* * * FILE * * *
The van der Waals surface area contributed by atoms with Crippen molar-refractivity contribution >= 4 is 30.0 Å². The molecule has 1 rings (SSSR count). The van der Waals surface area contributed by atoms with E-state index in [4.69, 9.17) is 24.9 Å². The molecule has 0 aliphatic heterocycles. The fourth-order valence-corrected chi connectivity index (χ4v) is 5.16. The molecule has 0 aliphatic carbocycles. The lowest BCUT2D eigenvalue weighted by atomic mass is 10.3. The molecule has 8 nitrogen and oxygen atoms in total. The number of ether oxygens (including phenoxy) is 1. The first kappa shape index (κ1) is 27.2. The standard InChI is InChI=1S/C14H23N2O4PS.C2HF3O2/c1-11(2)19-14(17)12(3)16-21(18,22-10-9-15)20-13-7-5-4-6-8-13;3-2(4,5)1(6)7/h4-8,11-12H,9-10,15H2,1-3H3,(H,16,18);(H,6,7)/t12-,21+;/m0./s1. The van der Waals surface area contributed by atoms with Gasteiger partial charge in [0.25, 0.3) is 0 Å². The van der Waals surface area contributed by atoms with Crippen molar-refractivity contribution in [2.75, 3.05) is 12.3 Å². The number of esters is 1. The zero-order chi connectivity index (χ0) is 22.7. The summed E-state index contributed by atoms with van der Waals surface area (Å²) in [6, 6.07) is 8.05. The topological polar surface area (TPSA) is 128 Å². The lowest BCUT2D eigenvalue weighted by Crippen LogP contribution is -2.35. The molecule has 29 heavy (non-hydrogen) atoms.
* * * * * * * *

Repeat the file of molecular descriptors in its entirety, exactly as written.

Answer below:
The van der Waals surface area contributed by atoms with Crippen molar-refractivity contribution >= 4 is 30.0 Å². The molecule has 1 rings (SSSR count). The van der Waals surface area contributed by atoms with E-state index in [4.69, 9.17) is 24.9 Å². The molecule has 0 aliphatic heterocycles. The fourth-order valence-corrected chi connectivity index (χ4v) is 5.16. The molecule has 0 aliphatic carbocycles. The lowest BCUT2D eigenvalue weighted by atomic mass is 10.3. The molecule has 8 nitrogen and oxygen atoms in total. The number of ether oxygens (including phenoxy) is 1. The first kappa shape index (κ1) is 27.2. The standard InChI is InChI=1S/C14H23N2O4PS.C2HF3O2/c1-11(2)19-14(17)12(3)16-21(18,22-10-9-15)20-13-7-5-4-6-8-13;3-2(4,5)1(6)7/h4-8,11-12H,9-10,15H2,1-3H3,(H,16,18);(H,6,7)/t12-,21+;/m0./s1. The van der Waals surface area contributed by atoms with Gasteiger partial charge in [0.25, 0.3) is 0 Å². The van der Waals surface area contributed by atoms with Crippen molar-refractivity contribution in [2.75, 3.05) is 12.3 Å². The number of esters is 1. The zero-order chi connectivity index (χ0) is 22.7. The summed E-state index contributed by atoms with van der Waals surface area (Å²) in [6, 6.07) is 8.05. The topological polar surface area (TPSA) is 128 Å². The lowest BCUT2D eigenvalue weighted by Crippen LogP contribution is -2.35. The molecule has 29 heavy (non-hydrogen) atoms.